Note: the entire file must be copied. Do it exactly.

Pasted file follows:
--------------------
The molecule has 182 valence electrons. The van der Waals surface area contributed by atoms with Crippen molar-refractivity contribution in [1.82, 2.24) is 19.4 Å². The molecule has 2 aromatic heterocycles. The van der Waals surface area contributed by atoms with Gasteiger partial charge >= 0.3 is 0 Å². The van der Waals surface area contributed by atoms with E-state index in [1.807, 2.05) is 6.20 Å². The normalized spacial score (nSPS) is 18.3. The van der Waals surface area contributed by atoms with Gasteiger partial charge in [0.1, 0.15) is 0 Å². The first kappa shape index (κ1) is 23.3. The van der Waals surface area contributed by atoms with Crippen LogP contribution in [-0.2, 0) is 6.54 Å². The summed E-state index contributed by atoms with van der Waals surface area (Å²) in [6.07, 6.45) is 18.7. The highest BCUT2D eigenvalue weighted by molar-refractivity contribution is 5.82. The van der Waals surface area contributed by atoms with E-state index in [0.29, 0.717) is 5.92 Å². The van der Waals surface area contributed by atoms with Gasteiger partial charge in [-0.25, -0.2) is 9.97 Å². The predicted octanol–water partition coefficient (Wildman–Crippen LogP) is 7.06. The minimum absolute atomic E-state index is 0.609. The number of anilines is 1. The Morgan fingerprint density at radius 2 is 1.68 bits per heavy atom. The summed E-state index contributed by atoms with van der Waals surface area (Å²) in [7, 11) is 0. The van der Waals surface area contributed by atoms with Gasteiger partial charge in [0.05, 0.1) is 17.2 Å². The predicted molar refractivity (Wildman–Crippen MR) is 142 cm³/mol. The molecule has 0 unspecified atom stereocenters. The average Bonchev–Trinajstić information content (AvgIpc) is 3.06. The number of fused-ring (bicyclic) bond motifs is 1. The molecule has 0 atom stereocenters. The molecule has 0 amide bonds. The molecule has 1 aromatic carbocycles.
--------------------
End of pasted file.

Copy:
The molecule has 182 valence electrons. The van der Waals surface area contributed by atoms with Crippen molar-refractivity contribution in [1.82, 2.24) is 19.4 Å². The molecule has 2 aromatic heterocycles. The van der Waals surface area contributed by atoms with Gasteiger partial charge >= 0.3 is 0 Å². The van der Waals surface area contributed by atoms with E-state index in [1.807, 2.05) is 6.20 Å². The normalized spacial score (nSPS) is 18.3. The van der Waals surface area contributed by atoms with Gasteiger partial charge in [0.1, 0.15) is 0 Å². The first kappa shape index (κ1) is 23.3. The van der Waals surface area contributed by atoms with Crippen LogP contribution in [-0.2, 0) is 6.54 Å². The summed E-state index contributed by atoms with van der Waals surface area (Å²) in [6.07, 6.45) is 18.7. The highest BCUT2D eigenvalue weighted by molar-refractivity contribution is 5.82. The van der Waals surface area contributed by atoms with E-state index in [0.29, 0.717) is 5.92 Å². The van der Waals surface area contributed by atoms with Gasteiger partial charge in [-0.25, -0.2) is 9.97 Å². The predicted octanol–water partition coefficient (Wildman–Crippen LogP) is 7.06. The minimum absolute atomic E-state index is 0.609. The number of anilines is 1. The Morgan fingerprint density at radius 2 is 1.68 bits per heavy atom. The summed E-state index contributed by atoms with van der Waals surface area (Å²) in [7, 11) is 0. The van der Waals surface area contributed by atoms with Gasteiger partial charge in [0.05, 0.1) is 17.2 Å². The predicted molar refractivity (Wildman–Crippen MR) is 142 cm³/mol. The molecule has 0 unspecified atom stereocenters. The average Bonchev–Trinajstić information content (AvgIpc) is 3.06. The number of fused-ring (bicyclic) bond motifs is 1. The molecule has 0 atom stereocenters. The molecule has 0 amide bonds. The molecule has 1 aromatic carbocycles.